Through the reading of a couple articles in the ISTE website journal Learning and Leading with Technology I have learned a great deal about the use Assistive Technology for students with disabilities. Assistive Technology (AT) is defined by Congress in the Individuals with Disabilities Education Act Section 602-1 (1990) as “any item, piece of equipment or product, whether acquired commercially off the shelf, modified, or customized, that is used to increase, maintain, or improve functional capabilities of children with disabilities (9/10 2013, p.10) There are a range of AT options that help students read, write, organize ideas, and communicate that allow them to better meet and even master the Common Core State Standards and ISTE’s standards that before seemed difficult or impossible.
For students who struggle with writing voice diction apps and voice recognition technology allows them to use their computers, tablets, and even smart phones take notes, write papers, send emails, and even submit assignments directly to the teacher. The student can simply talk to their device and have their words put to paper overcoming the basic struggles of writing and typing.
Gayl Bowser, an independent consultant who focuses on the integration of technology into the educational programs for students with disabilities, believes that now is an important time to focus on implementing AT in school across America. Bowser states that students with disabilities and those who struggle in school would be able to meet the Common Core State Standards if they had access to technology to help them demonstrate what they know. Many students feel frustrated because of their restrictions, however if these barriers were lifted, these students would excel in areas they formerly found difficult.
In the article I Have Something to Stay by Marla Runyan, communication disorder specialist, the new app Proloquo2Go (P2G) is described. This AT app produced by Assistive-Ware allows students with autism, cerebral palsy, down syndrome, developmental disabilities, and apraxia of speech to speak through their technology. Students can either type sentences or choose from a variety of pictures to form sentences allowing them to verbally communicate with others. Personally, I think that this type of AT is the most interesting. Before this app and others like it, students who were not able to speak were often shut off from the rest of the world. However with this app, not only can they communicate with other students, teachers, and peers, they can succeed better in school and the real world. In Runyan’s article, she gives an example of one sixth grade boy who is motivated to talk but can only speak a couple words. After using P2G for the first time, the boy enthusiastically went around his classrooms asking his teachers and peers which football team they were cheering for in the upcoming big game. This shows that students cannot only function better within the academic world, but can also thrive in their personal life as well.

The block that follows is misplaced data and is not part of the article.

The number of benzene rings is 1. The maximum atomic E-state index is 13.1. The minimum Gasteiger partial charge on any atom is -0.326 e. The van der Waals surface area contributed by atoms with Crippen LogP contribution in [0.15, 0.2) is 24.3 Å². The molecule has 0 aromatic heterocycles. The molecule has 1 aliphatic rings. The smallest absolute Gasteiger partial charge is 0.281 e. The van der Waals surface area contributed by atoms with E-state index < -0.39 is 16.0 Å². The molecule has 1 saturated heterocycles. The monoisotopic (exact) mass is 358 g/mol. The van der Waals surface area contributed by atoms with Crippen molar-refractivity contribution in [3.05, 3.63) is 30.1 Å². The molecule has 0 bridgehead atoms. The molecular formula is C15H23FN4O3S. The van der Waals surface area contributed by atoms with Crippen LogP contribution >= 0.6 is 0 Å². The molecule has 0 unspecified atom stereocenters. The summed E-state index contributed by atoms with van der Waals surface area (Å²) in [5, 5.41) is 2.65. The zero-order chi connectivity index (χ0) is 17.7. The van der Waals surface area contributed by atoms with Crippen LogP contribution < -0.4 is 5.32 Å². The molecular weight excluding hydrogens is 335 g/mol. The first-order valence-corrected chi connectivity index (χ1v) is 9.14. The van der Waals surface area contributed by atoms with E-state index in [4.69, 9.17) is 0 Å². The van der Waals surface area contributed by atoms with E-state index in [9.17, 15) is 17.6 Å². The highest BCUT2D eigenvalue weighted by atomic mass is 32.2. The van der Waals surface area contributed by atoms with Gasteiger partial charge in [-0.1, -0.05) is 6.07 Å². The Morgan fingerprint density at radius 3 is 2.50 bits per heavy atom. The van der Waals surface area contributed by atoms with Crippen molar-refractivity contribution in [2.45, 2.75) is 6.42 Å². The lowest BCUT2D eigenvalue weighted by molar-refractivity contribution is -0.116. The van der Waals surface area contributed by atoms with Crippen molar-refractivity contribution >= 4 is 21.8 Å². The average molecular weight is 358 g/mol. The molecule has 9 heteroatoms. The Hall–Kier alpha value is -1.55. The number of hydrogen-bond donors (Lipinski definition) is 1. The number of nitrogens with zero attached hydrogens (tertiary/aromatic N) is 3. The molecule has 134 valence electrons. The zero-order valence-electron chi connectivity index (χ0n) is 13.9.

Having access to apps like Proloquo2Go allows students to have a completely new learning and education experience. Students will be able to ask questions, participate in class, and have discussions with other students about in class topics. These type of apps will also help students with disabilities communicate with students who do not have disabilities making them feel more part of the student bodies unlike before where they were for the most part separated. By becoming more informed on these apps through our teacher preparation courses, we as future teachers will be able to work better with this technology and disabled students to succeed in school.
Bowser, Gayl. (2013). Assistive Technology in the Digital Age. Learning and Leading in Technology, September/October, page 10. http://www.learningandleading-digital.com/learning_leading/20130910?pg=12&search_term=assistive%20technology&doc_id=-1&search_term=assistive%20technology#pg12
Runyan, Marla. (2011). ‘I Have Something to Say’ Learning and Leading in Technology, August, page 32. http://www.learningandleading-digital.com/learning_leading/201108?pg=35&search_term=assistive%20technology&doc_id=-1&search_term=assistive%20technology#pg35